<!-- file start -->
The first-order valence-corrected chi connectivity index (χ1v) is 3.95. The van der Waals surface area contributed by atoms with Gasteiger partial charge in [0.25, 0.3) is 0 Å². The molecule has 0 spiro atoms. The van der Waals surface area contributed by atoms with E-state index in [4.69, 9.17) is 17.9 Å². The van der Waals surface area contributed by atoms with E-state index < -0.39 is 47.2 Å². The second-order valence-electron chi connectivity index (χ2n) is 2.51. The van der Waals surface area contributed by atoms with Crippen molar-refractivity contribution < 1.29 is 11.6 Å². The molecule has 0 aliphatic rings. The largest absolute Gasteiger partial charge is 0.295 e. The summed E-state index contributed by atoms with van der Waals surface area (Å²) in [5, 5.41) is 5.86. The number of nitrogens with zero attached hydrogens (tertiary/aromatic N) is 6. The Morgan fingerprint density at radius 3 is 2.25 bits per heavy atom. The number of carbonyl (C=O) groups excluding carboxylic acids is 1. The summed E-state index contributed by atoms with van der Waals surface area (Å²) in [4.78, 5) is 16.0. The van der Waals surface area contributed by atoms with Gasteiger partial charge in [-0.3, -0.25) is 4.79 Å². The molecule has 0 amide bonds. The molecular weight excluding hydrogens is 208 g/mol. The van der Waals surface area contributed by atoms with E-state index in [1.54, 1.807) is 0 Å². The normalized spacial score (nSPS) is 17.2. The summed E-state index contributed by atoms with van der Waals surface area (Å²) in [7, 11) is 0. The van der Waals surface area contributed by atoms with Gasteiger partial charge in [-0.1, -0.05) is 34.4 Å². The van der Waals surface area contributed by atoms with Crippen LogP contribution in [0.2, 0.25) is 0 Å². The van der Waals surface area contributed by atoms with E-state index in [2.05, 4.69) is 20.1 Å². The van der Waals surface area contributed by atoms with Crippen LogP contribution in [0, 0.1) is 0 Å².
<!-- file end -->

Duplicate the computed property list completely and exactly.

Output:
The first-order valence-corrected chi connectivity index (χ1v) is 3.95. The van der Waals surface area contributed by atoms with Gasteiger partial charge in [0.25, 0.3) is 0 Å². The molecule has 0 spiro atoms. The van der Waals surface area contributed by atoms with E-state index in [4.69, 9.17) is 17.9 Å². The van der Waals surface area contributed by atoms with E-state index < -0.39 is 47.2 Å². The second-order valence-electron chi connectivity index (χ2n) is 2.51. The van der Waals surface area contributed by atoms with Crippen molar-refractivity contribution < 1.29 is 11.6 Å². The molecule has 0 aliphatic rings. The largest absolute Gasteiger partial charge is 0.295 e. The summed E-state index contributed by atoms with van der Waals surface area (Å²) in [5, 5.41) is 5.86. The number of nitrogens with zero attached hydrogens (tertiary/aromatic N) is 6. The Morgan fingerprint density at radius 3 is 2.25 bits per heavy atom. The number of carbonyl (C=O) groups excluding carboxylic acids is 1. The summed E-state index contributed by atoms with van der Waals surface area (Å²) in [4.78, 5) is 16.0. The van der Waals surface area contributed by atoms with Gasteiger partial charge in [-0.3, -0.25) is 4.79 Å². The molecule has 0 amide bonds. The molecular weight excluding hydrogens is 208 g/mol. The van der Waals surface area contributed by atoms with E-state index in [1.54, 1.807) is 0 Å². The normalized spacial score (nSPS) is 17.2. The summed E-state index contributed by atoms with van der Waals surface area (Å²) in [7, 11) is 0. The van der Waals surface area contributed by atoms with Gasteiger partial charge in [-0.1, -0.05) is 34.4 Å². The van der Waals surface area contributed by atoms with Crippen LogP contribution in [0.2, 0.25) is 0 Å². The van der Waals surface area contributed by atoms with E-state index in [2.05, 4.69) is 20.1 Å². The van der Waals surface area contributed by atoms with Crippen LogP contribution in [0, 0.1) is 0 Å².